Declaring solidarity between those struggling for justice in Palestine and people of color in the United States, the Dream Defenders have defiantly stated that they:
“Remain committed to a world in which ALL people are free. As Black people fighting for our freedom, we are not thugs and our Palestinian brothers and sisters are not terrorists. For the children who are met with tear gas and rubber bullets as they walk home from school, for the families of those we have lost to police violence, for the communities devastated by economic violence and apartheid walls, we fight. To all those who believe in a world in which all people are free, join us. For those who no longer stand with Black people because of this belief, goodbye. We do not need nor want you in our movement.”
The Dream Defenders objective is twofold. First, to claw decision-making power away from what James Madison described as the “minority of the opulent,” whose ability to bend politics to their will is without rival. Second, to build a world where as many people as possible have the right to participate in our democracy and lead enjoyable, dignified lives through undoing racial, gender, and economic miseries.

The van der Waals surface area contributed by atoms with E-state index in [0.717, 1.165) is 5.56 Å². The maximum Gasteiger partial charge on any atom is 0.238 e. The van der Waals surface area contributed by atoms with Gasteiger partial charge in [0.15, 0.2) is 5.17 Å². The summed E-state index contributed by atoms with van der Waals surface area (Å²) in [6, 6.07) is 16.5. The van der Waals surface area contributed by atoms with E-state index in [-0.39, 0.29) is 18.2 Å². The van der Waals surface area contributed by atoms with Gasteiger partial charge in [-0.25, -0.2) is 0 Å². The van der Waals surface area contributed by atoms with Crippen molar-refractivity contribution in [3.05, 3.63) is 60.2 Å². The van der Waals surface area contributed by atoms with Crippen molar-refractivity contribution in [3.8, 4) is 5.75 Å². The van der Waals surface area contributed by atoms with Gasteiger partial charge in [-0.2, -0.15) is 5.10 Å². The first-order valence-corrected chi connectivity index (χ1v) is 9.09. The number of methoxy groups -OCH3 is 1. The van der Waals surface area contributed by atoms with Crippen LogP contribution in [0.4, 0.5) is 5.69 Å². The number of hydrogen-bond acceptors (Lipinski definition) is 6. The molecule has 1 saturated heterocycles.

Ron DeSantis thinks the group is “radical” and “dangerous” to fight for this world. The Dream Defenders, much like those that came before them, consider it an act of surrender not to.
In this new book, longtime organizers and movement educators Mariame Kaba and Kelly Hayes examine the political lessons of the Covid-19 pandemic and its aftermath, including the convergence of mass protest and mass formations of mutual aid. Let This Radicalize You answers the urgent question: What fuels and sustains activism and organizing when it feels like our worlds are collapsing?
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ELI DAY was an investigative fellow with In These Times’ Leonard C. Goodman Institute for Investigative Reporting. He’s also a Detroiter, where he writes about politics, policy, racial and economic justice. His work has appeared in Vox, Current Affairs, Mother Jones, and the New Republic, among others.